In Ayurveda balance is the key to feeling healthy. Each season ushers in a unique set of qualities which can make you feel pacified or aggravated, depending on the balance of doshas in your body. This is why some people love the heat of summer and some love the cold of winter. The routines that you adopt on a daily basis can have a massive effect on how you feel in your body and mind, and by adapting your lifestyle to better accomodate the changing seasons, you can coax your body back to a natural state of balance.
The body requires more fuel to stay warm at this time of year, and we often crave a more substantial, nutrient rich diet. We may want to eat a little more than we do in the summer, which is totally fine. Warmth is important too, as is making sure that you move your body everyday, maybe doing things like walking, yoga or tai chi. Massage is also great at this time of the year for combating feelings of sluggishness and stiffness.
You have no need to detox at this time of year and I firmly believe that all of those faddy diets doing the rounds are just that. In fact, in Ayurvedic terms it's a poor thing to do at a time when the body needs to be fed well, cared for and rested. So, instead of detoxing why not just make a commitment to yourself to focus some of your energy inwards, to listen to your body and rest a little more, to eat well (yes that includes vegetables!), to exercise everyday and to use this time to reflect on where you want to put your energies in the coming year.
If you are one of my clients you will almost certainly had heard me mention the word fascia. But what is fascia and how can work on fascia help to relieve chronic pain, tension, stiffness and imbalances in our bodies?
Fascia is one of the most important and interconnected systems within the body. Until quite recently is was very much ignored within mainstream anatomical and medical thinking. Interest and research into fascia has increased a huge amount in the last 5 years, to the extent that many new ideas are changing the way we think about the body. Just asking what fascia is, or typing it into Google will bring up over 52,000, 000 results! And it can provoke much heated debate. A good nerdy definition can be taken from the International Fascial Research Congress (which is a wonderful organisation set up by pioneers in the field of fascial research):
If you read that and found it difficult to really understand you are not alone! The key phrase is that fascia is "the soft tissue component of the connective tissue system". It forms ligaments, tendons and wraps around the brain, nerves, bones muscle fibres and bundles of muscle fibres. All of these fasciae were previously labelled as different structures (e.g. epimysium, perimysium, endomysium), yet the mind-boggling truth is that all of these things are really one fascia and are all interconnected through a silk-like spiders web. Imagine for one moment if your entire body was to be dissolved leaving only the fascia behind......you would in fact still have a complete 3D representation of you.
Our new understanding of fascia is challenging many long held beliefs about how the body works. For example, Tom Myer's has developed the idea of 'myofasical trains, chains and slings' in his work. He suggests that our previously held belief that 'muscles just operate over a single joint' are too simplistic - instead because muscles are connected in various ways to fascia that cross several joints and can span from head to toe, we are therefore in effect dealing with a series of much larger 'cardinal slings' that cover the entire body. This means that pain or dysfunction experienced in one part of the body, may have its origins in a totally different, apparently unrelated part of the body.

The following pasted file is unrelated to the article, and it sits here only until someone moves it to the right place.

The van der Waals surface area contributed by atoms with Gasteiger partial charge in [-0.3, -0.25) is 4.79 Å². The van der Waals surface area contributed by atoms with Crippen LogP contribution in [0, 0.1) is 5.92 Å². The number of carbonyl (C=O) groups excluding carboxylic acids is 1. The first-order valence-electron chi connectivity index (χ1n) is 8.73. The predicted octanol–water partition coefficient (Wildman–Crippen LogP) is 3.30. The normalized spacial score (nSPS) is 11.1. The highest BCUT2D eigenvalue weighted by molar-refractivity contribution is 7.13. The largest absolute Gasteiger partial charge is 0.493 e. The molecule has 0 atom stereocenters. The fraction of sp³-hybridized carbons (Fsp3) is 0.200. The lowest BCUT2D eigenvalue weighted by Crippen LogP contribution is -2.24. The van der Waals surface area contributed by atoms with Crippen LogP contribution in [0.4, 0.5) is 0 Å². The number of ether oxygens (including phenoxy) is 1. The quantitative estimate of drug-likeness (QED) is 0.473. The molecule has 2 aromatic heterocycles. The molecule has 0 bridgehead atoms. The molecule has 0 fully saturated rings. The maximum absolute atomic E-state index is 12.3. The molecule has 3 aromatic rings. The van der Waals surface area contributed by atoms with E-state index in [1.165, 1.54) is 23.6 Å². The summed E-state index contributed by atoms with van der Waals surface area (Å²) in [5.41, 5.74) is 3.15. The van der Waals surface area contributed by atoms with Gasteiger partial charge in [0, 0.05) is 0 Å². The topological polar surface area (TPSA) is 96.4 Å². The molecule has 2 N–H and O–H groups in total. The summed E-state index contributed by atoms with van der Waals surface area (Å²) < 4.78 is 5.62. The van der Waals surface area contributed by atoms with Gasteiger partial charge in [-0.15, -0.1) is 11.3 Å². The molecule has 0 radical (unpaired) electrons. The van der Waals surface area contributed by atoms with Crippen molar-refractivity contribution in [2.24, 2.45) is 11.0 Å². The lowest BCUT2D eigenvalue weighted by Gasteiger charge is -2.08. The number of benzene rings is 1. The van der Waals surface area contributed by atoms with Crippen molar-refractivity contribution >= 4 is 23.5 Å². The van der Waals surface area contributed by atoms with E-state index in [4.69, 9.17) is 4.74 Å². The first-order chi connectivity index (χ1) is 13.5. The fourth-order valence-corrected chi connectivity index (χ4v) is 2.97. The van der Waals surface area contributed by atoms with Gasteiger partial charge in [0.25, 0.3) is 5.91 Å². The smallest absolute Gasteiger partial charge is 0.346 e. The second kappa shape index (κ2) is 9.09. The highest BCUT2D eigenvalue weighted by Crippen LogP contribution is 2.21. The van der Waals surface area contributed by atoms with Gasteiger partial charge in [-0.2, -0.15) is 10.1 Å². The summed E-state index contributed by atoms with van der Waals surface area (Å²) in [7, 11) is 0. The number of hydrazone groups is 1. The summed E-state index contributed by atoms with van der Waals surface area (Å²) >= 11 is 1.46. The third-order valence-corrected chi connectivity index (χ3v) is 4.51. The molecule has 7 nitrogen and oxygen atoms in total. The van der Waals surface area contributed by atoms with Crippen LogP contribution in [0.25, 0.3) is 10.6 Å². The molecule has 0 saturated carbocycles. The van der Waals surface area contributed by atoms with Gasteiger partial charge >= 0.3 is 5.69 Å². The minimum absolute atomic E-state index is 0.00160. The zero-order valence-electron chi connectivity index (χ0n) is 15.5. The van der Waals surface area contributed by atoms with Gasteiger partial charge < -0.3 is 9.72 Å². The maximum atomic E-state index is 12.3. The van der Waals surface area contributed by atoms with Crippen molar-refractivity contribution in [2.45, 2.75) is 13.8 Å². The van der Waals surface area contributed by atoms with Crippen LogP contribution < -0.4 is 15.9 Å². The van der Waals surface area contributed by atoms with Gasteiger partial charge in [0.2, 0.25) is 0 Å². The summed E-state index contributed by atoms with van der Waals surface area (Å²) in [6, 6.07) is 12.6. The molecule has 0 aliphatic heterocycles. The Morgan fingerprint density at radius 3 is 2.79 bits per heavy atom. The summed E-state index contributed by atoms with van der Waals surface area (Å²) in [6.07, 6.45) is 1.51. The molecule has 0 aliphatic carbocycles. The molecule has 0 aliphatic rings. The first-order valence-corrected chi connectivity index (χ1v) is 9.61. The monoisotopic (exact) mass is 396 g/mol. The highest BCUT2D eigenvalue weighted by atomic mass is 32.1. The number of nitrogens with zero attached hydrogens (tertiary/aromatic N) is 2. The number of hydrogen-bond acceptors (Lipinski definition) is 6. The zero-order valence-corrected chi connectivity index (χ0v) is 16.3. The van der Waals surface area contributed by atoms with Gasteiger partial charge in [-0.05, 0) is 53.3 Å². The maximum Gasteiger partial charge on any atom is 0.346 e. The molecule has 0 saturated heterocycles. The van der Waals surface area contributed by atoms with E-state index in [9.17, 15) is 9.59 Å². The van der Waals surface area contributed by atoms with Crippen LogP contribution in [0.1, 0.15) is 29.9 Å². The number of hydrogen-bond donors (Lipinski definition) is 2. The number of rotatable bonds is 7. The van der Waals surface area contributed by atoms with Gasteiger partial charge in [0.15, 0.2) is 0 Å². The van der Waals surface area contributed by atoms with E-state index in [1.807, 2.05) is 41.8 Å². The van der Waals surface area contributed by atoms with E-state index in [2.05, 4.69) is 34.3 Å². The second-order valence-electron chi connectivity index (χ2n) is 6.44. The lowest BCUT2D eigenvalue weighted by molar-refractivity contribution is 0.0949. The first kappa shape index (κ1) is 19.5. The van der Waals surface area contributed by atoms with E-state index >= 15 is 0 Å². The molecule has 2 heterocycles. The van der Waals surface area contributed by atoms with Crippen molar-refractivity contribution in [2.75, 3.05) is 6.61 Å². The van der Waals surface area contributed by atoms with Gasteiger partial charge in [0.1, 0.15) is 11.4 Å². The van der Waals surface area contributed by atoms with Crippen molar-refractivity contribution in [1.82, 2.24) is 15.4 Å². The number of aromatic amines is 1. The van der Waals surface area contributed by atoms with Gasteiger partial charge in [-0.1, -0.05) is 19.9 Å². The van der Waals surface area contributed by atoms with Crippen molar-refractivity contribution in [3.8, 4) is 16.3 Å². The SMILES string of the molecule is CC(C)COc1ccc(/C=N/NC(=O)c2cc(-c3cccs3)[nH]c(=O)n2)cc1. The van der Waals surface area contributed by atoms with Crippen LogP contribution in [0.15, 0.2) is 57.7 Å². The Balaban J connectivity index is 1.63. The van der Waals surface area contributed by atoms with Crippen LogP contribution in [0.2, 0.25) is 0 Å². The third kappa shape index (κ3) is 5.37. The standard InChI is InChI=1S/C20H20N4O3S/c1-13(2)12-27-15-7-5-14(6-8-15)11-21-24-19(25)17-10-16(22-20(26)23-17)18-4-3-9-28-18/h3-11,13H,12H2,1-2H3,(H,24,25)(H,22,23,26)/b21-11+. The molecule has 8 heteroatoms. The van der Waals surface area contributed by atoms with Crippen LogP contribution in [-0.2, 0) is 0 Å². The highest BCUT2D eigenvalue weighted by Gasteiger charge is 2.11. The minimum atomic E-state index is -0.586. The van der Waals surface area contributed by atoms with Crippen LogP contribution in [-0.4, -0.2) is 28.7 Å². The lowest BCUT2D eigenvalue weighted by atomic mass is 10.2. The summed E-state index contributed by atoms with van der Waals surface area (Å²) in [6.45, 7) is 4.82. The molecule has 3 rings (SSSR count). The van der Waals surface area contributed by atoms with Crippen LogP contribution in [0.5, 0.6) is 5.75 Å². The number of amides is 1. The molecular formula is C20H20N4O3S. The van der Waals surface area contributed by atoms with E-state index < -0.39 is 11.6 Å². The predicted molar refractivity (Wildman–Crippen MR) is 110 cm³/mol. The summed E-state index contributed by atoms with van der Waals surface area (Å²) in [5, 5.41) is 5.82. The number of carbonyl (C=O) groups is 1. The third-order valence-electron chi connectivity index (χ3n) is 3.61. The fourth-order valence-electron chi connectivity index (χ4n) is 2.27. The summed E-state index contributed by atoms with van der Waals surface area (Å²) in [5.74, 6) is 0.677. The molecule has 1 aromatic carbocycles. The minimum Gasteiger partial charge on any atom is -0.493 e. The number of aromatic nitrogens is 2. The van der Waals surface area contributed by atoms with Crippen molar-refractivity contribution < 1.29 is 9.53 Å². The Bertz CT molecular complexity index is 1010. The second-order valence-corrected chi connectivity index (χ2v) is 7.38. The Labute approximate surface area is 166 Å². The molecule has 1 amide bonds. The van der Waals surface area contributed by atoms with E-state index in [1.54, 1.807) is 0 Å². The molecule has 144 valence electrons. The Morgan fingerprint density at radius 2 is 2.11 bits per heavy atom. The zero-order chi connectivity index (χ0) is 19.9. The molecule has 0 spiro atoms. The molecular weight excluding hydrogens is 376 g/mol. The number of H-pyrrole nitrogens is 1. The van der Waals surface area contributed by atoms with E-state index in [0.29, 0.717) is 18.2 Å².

Fascial restrictions do not show up on CAT scans, MRI's or x-rays, and many people suffer with unresolved physical or emotional pain due to blockages or trauma in their fascia. Fascial tension is common and most of us will have restricted fascial tissue somewhere in our bodies. In order to function properly fascia likes to move, something which is an issue in a society of desk-based jobs, excessive driving and sitting, and it also likes to be hydrated, so that means drinking plenty of water! When fascia is not hydrated it loses its ability to glide freely and becomes stuck.
In fascial work a fluid touch is required, coupled with the ability to remain quietly still while the fascial tissue 'releases'. Areas of fascial tension may need to be held for 5-8 mins, with a sustained but gentle pressure, so that the fascia has time to elongate naturally and return to its normal resting length. Sometimes the 'release' is felt by both the client and the therapist, and has been described as anything from 'melting, like a wave' through to 'a sense of teasing matted, almost felted wool to loosen and create space within (my) tissues'.
There are a number of different forms of fascial release:
- Myofascial Release which focuses on the fascia around and within muscles, and also the superficial fascia just below the skin
- Rolfing or Structural Integration developed by the great Ida Rolf in the late 1960's when she was seeking to establish proper vertical alignment of the body. SI work seeks to change the alignment of the whole of the body, easing pain and dysfunction caused by fascial restrictions. Practitioners will work with clients over 10 sessions through the whole of the body from feet to head. Other similar approaches include Kinesis myofascial integration as developed by Tom Myers and Hellerwork. although all are based heavily on Rolf's work and retain many of her original ideas and concepts.
- Craniosacrial Therapy which focus on gentle movement to the sacral bones in the skull